densed analysis of growth and air quality is prepared (described in Appendix A).

COUNTIES WITHOUT AN ANALYSIS OF PROJECTED AIR QUALITY AND WITHOUT MONITORING

     Some counties will have no existing air quality data base and no analysis
of growth.  Since an accurate determination of the potential of a future vio-
lation of an NAAQS requires monitoring and since monitoring is prudent before
a SIP revision is called for, the objective of the guidelines for counties in
this category is the identification of when monitoring should begin.

     Threshold levels of population, employment, and other economic indicators
are identified, above which there is a substantial possibility that a violation
of an NAAQS may occur in the future.  Once a threshold has been exceeded, a
condensed analysis of growth and air quality (described in Appendix A) is re-
commended for particulate matter or sulfur oxides.  If the condensed analysis
indicates a potential violation, the guidelines recommend initiating monitoring.
Since the air quality simulation procedures in the condensed analysis for
*
 It is conservative in that emission reductions at existing sources are not
 considered.  If a linear roll-forward projections of air quality indicates a
 potential NAAQS violation, the next step recommended in the guidelines is
 essentially repeating the roll-forward analysis with an emission projection
 that does consider the future emission reductions.

-------
                                             COLIECTTON OF CURRENT
                                              ESTIMATES OF GROWIII
                                                 INDICATORS
FREQUENT REVISIONS
   OF GROWTH
KOJECriONS AVAILABLE
                                               COLLECTION OF NEW
                                                 PROJECTIONS
   COLLECTION OK
   NEW PROJECTIONS
                                              PROJECT AIR QUALI1Y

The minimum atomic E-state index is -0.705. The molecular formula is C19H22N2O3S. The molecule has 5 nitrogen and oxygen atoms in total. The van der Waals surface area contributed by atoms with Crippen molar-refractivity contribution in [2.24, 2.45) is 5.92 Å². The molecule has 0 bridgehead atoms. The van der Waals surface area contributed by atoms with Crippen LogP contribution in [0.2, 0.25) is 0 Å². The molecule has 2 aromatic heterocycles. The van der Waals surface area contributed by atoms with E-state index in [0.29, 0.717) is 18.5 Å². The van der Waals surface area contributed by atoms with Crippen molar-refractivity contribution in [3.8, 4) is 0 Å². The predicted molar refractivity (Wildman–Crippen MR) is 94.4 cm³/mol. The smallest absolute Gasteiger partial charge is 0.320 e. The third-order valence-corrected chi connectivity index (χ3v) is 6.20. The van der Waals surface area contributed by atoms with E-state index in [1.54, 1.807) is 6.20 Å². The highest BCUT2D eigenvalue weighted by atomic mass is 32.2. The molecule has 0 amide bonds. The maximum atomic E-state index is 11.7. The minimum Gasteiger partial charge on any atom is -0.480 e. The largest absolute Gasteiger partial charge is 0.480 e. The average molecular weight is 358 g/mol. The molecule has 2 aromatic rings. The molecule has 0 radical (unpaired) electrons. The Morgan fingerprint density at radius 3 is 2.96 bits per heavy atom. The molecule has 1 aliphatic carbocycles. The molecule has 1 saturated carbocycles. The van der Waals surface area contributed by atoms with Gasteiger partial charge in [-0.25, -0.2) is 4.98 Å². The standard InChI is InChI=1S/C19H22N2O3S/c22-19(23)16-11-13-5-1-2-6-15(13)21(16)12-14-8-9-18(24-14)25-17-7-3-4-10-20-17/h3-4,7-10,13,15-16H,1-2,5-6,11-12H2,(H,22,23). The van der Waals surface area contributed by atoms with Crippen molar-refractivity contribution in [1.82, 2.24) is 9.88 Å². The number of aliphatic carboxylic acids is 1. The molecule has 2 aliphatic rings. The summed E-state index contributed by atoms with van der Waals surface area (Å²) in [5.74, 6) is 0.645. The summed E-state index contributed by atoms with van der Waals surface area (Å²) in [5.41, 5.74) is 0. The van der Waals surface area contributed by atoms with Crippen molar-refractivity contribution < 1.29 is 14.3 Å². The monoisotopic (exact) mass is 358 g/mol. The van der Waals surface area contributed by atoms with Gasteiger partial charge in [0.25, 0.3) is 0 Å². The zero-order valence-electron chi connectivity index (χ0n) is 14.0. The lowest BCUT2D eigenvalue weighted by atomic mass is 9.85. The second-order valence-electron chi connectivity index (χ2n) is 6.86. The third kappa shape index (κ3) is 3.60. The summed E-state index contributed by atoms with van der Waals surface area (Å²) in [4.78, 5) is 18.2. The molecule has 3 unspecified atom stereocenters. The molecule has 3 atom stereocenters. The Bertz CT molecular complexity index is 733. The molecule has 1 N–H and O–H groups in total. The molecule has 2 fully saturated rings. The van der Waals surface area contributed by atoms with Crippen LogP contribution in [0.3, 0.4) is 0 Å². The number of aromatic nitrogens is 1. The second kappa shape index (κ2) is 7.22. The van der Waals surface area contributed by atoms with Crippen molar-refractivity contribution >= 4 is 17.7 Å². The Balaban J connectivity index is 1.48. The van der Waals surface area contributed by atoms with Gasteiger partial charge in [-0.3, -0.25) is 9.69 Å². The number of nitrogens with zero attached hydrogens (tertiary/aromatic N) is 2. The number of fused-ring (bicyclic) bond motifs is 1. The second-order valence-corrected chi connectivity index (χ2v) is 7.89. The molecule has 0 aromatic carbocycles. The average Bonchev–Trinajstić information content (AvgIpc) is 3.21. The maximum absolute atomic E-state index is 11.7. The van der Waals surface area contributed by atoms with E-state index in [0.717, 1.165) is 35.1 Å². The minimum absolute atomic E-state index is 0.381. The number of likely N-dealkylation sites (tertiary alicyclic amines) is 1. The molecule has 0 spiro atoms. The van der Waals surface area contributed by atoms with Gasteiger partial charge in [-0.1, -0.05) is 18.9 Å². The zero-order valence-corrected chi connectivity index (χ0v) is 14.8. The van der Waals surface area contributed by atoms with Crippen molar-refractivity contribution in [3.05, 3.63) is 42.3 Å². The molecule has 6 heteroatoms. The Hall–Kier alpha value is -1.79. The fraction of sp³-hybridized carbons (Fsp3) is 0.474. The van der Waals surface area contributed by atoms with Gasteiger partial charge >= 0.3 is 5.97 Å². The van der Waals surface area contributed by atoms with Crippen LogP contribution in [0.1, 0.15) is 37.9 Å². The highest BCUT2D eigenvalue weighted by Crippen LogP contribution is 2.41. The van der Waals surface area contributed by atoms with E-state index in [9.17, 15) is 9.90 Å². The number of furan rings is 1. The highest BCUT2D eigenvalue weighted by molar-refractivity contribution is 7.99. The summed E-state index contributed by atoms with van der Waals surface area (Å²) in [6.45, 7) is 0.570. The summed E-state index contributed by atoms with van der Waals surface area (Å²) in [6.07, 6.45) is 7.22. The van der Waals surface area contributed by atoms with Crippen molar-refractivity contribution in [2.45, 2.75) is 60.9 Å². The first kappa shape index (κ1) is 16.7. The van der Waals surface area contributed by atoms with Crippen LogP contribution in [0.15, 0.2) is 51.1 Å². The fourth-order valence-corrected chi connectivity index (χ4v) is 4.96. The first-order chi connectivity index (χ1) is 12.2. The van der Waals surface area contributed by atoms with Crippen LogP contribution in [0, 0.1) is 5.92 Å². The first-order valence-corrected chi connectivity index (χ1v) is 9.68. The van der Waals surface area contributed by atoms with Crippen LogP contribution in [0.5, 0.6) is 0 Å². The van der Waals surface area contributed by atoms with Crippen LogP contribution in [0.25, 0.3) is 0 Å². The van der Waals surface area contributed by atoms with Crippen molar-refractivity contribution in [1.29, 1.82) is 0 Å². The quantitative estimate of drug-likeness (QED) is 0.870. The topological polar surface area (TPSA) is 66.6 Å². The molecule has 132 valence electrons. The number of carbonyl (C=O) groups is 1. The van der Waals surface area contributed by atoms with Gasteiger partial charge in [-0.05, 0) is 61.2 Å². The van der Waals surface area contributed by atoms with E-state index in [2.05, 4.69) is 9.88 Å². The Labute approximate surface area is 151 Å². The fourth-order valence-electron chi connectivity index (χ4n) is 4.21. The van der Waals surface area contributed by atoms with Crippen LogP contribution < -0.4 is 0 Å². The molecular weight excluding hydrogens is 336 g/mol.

USING LINEAR
                                                ROLL-FORWARD
                                               POTENT[AL NAAOS
                                                 VIOLATION
                                             PREPARE A CONDLNSEE
                                             ANALYSIS OF GROWTH
                                                (APPENDIX A)
                                               POTENTIAL NAAQS
                                                 VIOLA!ION
                                          NOTIFY THE EPA ADMINISTRATOR
Figure  3.   Schematic diagram  of  guideline procedures  for  areas
              without  analysis of growth but with  monitoring.
                                      10

-------
nitrogen oxides and oxidants (roll-forward and Appendix J, respectively) re-
quire an air quality baseline concentration, the guidelines recommend ini-
tiating monitoring for these pollutants once the thresholds have been exceeded.
A schematic diagram of this process is shown in Figure 4.

CARBON MONOXIDE

     Some counties will have had a detailed analysis of growth and air quality
prepared.  Typically, CO will have been modeled at existing monitoring stations
by rollback based on projected regional vehicles miles traveled (VMT).   A de-
tailed projection of average daily traffic (ADT) on major traffic links, in
conjunction with area source estimates of VMT on local streets and CO emis-
sions from stationary sources may have been made.  Projected CO concentrations
will then have been modeled using APRAC-la5 or a combination of HIWAY6 and
Hanna-Gifford.7  While such procedures have limitations in identifying lo-
calized CO violations, for the purposes of these guidelines, they are assumed
to be sufficiently accurate.  Thus, the recommended guideline for counties